I have a Raspberry Pi that I’ve been tinkering with for years, learning its personality while looking for a useful, novel application for it. I can now report that it is employed full-time in a worthy undertaking: as an automated listening and analysis station for bird vocalizations, using the BirdNET-Pi program.
This idea had been in my head for a while, and years ago I even started coding up my own python scripts that would take snippets of audio and calculate their correlations to a set of known waveforms (analyzing digital signals is what I did during my career in the magnetic recording industry). But my code for birds didn’t function very well, certainly nothing like today’s BirdNet or Merlin systems, which employ extensively trained neural networks.
Merlin is great in the field, while BirdNET is helpful at home where it is easier to upload WAV files whenever I find something curious in my recordings. But as they stand, these applications are not automated. What would be helpful is a system that constantly monitors an audio stream, anayzes it, and summarizes the results. Even better if it can save the good bits, too. That is where the Raspberry Pi comes in, because it can be made into a dedicated listening device that runs the BirdNET engine on the fly, using BirdNET-Pi.
A Pi, a power supply, a microphone (which can connect via USB) and a birdy outdoor place to locate the system are all you need. The Pi connects to you local network using its built-in wifi capability. The real-time results are available on a page that you can access from any browser on your network. It summarizes what it has heard, and allows you to play audio snippets, verify spectrograms, and peruse displays of the statistics.
This video provides a guide to the setup process, which is quite simple.
I put my Rev 1.0 of this system together with what I had on hand. I then rudely introduced it to its new home in our lovely Minnesota climate: it was about -7 F during its first morning outside. No need to connect the cooling fan in its case for now…
The unit I have is Pi Model B with a1.5GHz 64-bit quad-core CPU and 4GB RAM. Specifically, I bought this kit for about $130, which included the Pi and a few goodies that made it easy to use out of the box: a power supply, heat sinks, micro SD card, and a case with a fan. This kit is no longer available on Amazon, but plenty of others are.
One also needs a USB keyboard and mouse, plus a monitor. Depending on what you do with the Pi, these three items may not be needed once your system is up and running. To run BirdNet-Pi they are not necessary beyond the initial setup (although you will still need to access the Pi’s desktop on occasion: see below).
For my first go at this, I decided to use the only USB microphone that I had on hand: a cheap desktop job that I’ve used for Zoom calls. I don’t like using it for BirdNET-Pi, as it claims to have some kind of “noise-reduction” that is not described in any technical way. Whatever passive or active processing it is employing to improve the sound of the human voice is potentially introducing distortion to the digitized bird calls. So I’m looking for a good omnidirectional microphone to replace it soon, something amenable to outdoor use.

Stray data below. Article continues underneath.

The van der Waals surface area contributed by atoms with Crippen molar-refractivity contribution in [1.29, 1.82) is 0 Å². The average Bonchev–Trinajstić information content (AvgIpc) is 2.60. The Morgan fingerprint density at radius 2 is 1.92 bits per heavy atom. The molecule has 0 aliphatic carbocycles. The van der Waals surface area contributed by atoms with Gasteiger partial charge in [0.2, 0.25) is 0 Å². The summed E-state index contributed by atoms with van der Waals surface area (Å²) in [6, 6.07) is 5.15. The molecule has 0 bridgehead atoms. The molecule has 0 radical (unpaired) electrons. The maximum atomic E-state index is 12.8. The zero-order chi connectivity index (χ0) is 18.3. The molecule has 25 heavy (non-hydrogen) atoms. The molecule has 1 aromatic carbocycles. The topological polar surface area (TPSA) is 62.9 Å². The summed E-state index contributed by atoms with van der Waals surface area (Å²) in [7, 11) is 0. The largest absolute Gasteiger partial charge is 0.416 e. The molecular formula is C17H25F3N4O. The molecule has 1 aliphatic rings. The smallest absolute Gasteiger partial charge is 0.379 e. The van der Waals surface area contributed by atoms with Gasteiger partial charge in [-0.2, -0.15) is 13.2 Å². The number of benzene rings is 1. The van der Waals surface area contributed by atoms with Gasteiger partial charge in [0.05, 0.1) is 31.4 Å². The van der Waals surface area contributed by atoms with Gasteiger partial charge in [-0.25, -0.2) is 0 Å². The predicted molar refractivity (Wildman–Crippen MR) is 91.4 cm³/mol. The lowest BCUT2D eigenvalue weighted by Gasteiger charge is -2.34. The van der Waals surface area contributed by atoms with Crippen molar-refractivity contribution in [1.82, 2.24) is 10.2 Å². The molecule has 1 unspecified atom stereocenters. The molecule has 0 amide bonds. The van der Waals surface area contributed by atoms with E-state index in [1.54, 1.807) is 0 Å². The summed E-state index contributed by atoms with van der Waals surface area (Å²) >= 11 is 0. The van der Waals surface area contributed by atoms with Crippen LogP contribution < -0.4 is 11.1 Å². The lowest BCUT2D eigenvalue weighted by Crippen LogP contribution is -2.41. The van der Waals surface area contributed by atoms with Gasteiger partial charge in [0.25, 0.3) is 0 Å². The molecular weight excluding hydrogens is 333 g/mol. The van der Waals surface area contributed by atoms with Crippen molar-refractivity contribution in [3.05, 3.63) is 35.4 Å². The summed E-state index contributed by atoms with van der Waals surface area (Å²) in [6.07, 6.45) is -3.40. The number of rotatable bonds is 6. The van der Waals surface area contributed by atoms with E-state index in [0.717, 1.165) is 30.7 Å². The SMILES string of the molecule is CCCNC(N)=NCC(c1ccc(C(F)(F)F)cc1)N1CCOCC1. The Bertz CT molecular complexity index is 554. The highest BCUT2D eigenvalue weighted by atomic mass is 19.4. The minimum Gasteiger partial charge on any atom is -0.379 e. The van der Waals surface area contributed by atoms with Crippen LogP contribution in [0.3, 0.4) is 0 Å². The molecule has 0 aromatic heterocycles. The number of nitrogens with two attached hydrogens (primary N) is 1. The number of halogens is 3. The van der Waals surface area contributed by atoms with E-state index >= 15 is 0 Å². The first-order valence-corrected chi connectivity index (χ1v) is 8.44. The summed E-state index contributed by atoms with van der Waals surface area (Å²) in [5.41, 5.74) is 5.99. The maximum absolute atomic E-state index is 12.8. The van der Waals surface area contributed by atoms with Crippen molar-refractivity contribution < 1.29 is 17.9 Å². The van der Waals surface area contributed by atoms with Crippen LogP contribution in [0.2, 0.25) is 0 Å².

The only new item I bought was a weatherproof box to house the unit, so I can leave it outdoors. The one nice thing about the desktop microphone is the gooseneck, which allows it to use one of the cabling holes on the box.
I mentioned that a mouse, keyboard, and screen are not necessary once the unit is up and running, but there is at least one occasion when one needs to get at the Pi’s desktop: to shut it down. Disconnecting the power directly is potentially damaging for the Pi, and the best practice is to shut down via the drop down menu — there is no ON/OFF switch. I dealt with this by using the built-in VNC server that can be enabled on the Pi, together with a free VNC viewer app on my Android phone. This way I can access everything on the Pi without even going outside, and power it down safely when necessary.
I’ve only been running a few days but so far it is performing well. Most of the identifications are spot on, and there are always some obviously wrong ones but these are expected in some cases. For example, the screen capture above, with the bar graph of species detected, includes Carolina Chickadee, which is nowhere to be found around here. This mis-ID is not unusual, given its similarity to the Black-capped vocalizations. It is not a problem to rectify this, because under the Tools menu, one can customize the species lists and prevent the reporting of specific species which you expect are being incorrectly identified.
Another way to use this device is to share it with the world, which you can do with BirdWeather. I’ve added my Pi to the map, which allows one to see what is being reported in real time from stations around the world.
I’m keeping the unit, for now, near or under our deck. It is easy to keep it powered here. But my goal is to make this rig more robust, with a truly weatherproof, low-noise microphone, and eventually connect it to a modest solar panel and backup battery.
I’ve also thought about adding a dedicated ADC board, such as this hat, but I’m not sure that a USB-based device isn’t just as good. More research to do…
The modest cost and minimal effort has already paid off for me, as today it correctly identified an uncommon visitor to our yard: a Cooper’s Hawk. How cool is that?